09-27-2020  6:31 am   •   PDX and SEA Weather
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NORTHWEST NEWS

Portland Braces as Right-Wing Extremists Rally

Gov. Kate Brown warned violence would not be tolerated as right wing extremists converge on Portland "looking for a fight"

A Reminder: Delta Park is Vanport

As extreme right-wing, white supremacist groups prepare to converge on Portland tomorrow, here is a reminder of the historical significance of the place they plan to overrun and the stories of the people that lived there.

Wildfires Taint West Coast Vineyards With Taste of Smoke

No one knows the extent of the smoke damage to the crop, and growers are trying to assess the severity.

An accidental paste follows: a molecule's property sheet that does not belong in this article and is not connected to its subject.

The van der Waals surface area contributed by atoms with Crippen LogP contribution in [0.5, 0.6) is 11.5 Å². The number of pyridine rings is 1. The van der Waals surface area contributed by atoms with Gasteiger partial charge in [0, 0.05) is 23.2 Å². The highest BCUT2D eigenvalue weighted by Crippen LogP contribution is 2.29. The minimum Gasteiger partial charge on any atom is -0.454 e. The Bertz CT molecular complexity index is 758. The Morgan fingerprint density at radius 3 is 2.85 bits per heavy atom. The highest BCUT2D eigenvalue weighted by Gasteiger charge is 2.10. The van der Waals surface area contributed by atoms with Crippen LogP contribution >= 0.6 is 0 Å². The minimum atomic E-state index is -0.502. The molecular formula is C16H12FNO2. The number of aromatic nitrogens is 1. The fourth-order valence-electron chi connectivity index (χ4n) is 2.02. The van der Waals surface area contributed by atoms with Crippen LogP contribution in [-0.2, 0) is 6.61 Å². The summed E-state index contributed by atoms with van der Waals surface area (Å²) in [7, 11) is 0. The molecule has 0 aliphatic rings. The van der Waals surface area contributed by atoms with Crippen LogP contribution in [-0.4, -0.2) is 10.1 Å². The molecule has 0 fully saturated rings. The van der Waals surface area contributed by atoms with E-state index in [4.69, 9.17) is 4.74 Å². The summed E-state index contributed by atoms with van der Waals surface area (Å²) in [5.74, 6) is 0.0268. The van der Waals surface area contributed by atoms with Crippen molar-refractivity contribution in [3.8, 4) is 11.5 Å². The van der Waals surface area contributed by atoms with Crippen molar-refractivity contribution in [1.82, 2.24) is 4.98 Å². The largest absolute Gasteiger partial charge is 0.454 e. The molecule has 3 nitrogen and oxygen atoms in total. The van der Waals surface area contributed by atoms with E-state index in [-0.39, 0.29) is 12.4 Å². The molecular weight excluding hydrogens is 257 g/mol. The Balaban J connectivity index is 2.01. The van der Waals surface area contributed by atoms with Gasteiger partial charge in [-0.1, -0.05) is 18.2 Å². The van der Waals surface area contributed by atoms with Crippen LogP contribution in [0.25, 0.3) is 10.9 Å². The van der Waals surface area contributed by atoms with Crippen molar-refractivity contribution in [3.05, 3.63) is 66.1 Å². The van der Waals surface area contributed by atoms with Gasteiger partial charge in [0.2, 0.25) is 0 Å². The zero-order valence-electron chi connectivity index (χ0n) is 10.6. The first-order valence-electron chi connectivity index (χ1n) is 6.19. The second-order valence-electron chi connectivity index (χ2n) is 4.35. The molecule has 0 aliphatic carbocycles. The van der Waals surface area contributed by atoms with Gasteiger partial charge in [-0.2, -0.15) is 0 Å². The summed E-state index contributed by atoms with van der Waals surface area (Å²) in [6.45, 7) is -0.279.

Black Lives Matters Protestors, Organizers Keep Up Momentum

Hazardous air quality stopped protests for a week, interrupted the more-than-100 nights of demonstrations.

NEWS BRIEFS

Blumenauer Statement on Planned White Supremacist Rally in Portland

“These are evil people looking for a fight and national media attention. Let’s not give them what they want." ...

Wish Launches $2 Million Fund To Support Black-owned Businesses

The Wish Local Empowerment Program is set to impact more than 4,000 small businesses across the US ...

Black Leaders Endorse Sarah Iannarone for Portland Mayor

Iannarone seeks to unseat an embattled Mayor Ted Wheeler, who has increasingly high unfavorable approval ratings. ...

Today in History: Senate Confirms Nomination of First Female Justice to Supreme Court

On Sept. 21, 1981, the Senate unanimously confirmed the nomination of Sandra Day O’Connor to become the first female justice on the...

Free Masks and Gloves Now Available for Small Businesses

Businesses with fewer than 50 employees that are headquartered in Oregon with principal operations in Oregon are eligible. ...

Late night protest in Portland, Oregon, declared unlawful